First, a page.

{
                _listener.Stop();
            }
        }

        private void HandleAcceptTcpClient(IAsyncResult result)
        {
            TcpClient client = _listener.EndAcceptTcpClient(result);
            _listener.BeginAcceptTcpClient(HandleAcceptTcpClient, _listener);

            // DO SOMETHING.
        }
    }
}

Let's break down what is happening here. According to the MSDN documentation, the TcpListener "Listens for connections from TCP network clients." We create it and tell it to listen on port 21 for any IPAddress on the server. If you have multiple network adapters in your machine, you may want to limit which one your FTP server listens on. If so, just replace IPAddress.Any with a reference to the IP address you want to listen on. After creating it, we call Start and then BeginAcceptTcpClient. Start is obvious, it just starts the TcpListener to listen for connections. Now that the TcpListener is listening for connections, we have to tell it to do something when a client connects. That is exactly what BeginAcceptTcpClient does. We are passing in a reference to another method (HandleAcceptTcpClient), which is going to do the work for us. BeginAcceptTcpClient does not block execution, instead it returns immediately. When someone does connect, the .NET Framework will call the HandleAcceptTcpClient method. Once there, we call _listener.EndAcceptTcpClient, passing in the IAsyncResult we received. This will return a reference to the TcpClient we can use to communicate with the client. Finally, we have to tell the TcpListener to keep listening for more connections.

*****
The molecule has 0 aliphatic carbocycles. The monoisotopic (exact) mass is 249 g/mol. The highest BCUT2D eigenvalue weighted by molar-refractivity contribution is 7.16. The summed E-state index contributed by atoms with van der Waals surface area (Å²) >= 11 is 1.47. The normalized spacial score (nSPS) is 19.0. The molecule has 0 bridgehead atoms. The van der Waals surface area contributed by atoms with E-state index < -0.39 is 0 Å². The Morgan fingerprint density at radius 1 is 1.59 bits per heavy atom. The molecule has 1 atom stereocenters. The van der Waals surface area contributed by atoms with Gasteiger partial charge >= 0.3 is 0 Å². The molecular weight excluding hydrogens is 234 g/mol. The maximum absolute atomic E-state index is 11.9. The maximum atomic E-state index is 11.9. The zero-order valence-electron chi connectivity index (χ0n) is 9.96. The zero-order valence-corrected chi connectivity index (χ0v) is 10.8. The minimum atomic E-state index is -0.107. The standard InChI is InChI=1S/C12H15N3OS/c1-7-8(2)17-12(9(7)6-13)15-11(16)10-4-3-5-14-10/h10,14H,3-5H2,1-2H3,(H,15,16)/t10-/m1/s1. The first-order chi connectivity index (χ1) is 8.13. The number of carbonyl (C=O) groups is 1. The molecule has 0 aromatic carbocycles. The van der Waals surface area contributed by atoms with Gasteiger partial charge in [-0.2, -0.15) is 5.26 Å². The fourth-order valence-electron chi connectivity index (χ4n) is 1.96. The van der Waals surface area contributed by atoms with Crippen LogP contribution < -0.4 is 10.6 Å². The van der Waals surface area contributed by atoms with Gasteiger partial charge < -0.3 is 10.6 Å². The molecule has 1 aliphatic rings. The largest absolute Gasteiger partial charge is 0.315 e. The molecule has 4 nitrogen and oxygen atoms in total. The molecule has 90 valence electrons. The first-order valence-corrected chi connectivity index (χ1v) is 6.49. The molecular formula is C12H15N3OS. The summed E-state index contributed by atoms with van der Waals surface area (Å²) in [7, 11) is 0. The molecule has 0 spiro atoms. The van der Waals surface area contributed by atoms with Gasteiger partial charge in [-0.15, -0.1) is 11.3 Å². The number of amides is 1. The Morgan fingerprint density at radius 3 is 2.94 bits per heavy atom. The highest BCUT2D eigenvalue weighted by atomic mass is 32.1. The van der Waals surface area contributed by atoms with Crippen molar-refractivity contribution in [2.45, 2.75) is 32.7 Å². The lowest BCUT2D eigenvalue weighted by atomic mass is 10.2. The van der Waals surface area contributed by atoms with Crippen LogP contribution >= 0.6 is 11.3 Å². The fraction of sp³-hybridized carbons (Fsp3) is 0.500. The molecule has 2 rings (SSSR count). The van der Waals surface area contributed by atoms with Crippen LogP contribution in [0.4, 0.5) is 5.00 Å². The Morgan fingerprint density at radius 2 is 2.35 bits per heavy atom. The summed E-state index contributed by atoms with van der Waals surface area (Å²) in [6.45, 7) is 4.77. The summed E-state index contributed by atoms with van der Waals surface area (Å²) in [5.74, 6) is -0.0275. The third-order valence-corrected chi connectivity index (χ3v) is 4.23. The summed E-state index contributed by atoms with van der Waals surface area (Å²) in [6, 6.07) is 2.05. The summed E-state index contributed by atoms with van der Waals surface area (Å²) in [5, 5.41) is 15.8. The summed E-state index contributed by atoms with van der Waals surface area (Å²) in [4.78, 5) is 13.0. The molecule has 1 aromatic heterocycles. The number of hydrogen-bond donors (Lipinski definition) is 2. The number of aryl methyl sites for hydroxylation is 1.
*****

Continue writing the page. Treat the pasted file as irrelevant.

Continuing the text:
We are connected, now what?

Let us start by getting a reference to the NetworkStream that exists between the client and the server. In FTP, this initial connection is called the "Control" connection, as it is used to send commands to the server and for the server to send responses back to the client. Any transfer of files is handled later, in the "Data" connection. The Control connection uses a simple, text based way of sending commands and receiving responses based on TELNET, using the ASCII character set. Since we know this, we can create an easy to use StreamWriter and StreamReader to make communicating back and forth easy. Up until this point, we haven't really created anything that is an FTP server, more just something that listens on port 21, accepts connections, and can read/write ASCII back and forth. Let's see the reading/writing in action: